See (Through) the Future of Digital Storage
The digitization of information has changed our society in fundamental and positive ways, allowing us to store massive amounts of it in tiny spaces, copy it without effort, and disburse it to more people more easily. However, there’s always been a nagging concern about it…digital information has no stable storage media. Digital media degrades faster and becomes obsolete faster than any other storage media in history.
Basically, I can look at a cave painting created thousands of years ago thanks to the durability of rock, but my laptop doesn’t have an optical drive for CDs from this year.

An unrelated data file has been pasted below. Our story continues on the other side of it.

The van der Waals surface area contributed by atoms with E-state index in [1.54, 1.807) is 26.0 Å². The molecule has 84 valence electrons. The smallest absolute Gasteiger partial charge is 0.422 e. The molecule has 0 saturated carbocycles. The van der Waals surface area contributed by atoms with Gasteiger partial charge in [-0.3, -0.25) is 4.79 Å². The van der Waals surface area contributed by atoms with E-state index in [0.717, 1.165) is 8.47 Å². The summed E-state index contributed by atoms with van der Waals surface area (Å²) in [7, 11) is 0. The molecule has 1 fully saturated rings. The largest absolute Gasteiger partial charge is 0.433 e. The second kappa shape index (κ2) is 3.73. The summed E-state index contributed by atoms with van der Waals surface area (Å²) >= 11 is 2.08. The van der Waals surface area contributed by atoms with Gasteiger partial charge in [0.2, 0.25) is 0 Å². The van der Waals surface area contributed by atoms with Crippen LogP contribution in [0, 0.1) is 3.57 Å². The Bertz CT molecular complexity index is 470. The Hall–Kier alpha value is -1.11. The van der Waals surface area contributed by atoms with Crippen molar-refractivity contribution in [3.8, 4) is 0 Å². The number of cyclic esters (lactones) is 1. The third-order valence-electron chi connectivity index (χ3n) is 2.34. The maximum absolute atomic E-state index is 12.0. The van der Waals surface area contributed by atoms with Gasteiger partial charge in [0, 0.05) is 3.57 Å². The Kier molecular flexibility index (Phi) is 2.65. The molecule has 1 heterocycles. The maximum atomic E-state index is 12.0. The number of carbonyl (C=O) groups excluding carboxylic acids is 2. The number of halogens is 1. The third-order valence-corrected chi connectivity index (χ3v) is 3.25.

So, overall, it’s a dangerous place to store stuff. And we’re relying on it for everything, from the most trivial blog post to the most important historical and medical data.
Of course, it’s one of those, “I’m sure somebody somewhere is solving this” problems, and it turns out it might be Hitachi.
The company unveiled today a medium that can store digital information for millions of years. The thin sheet of transparent quartz is also waterproof, fireproof, and, because it stores the digital information in simple binary form, can be read with a basic microscope and any past, current, or future computer.
Right now, the prototype stores 40 megs per square inch, and the Hitachi researchers are confident that will be further improved.
Just keep Arnold Schwarzenegger away from it.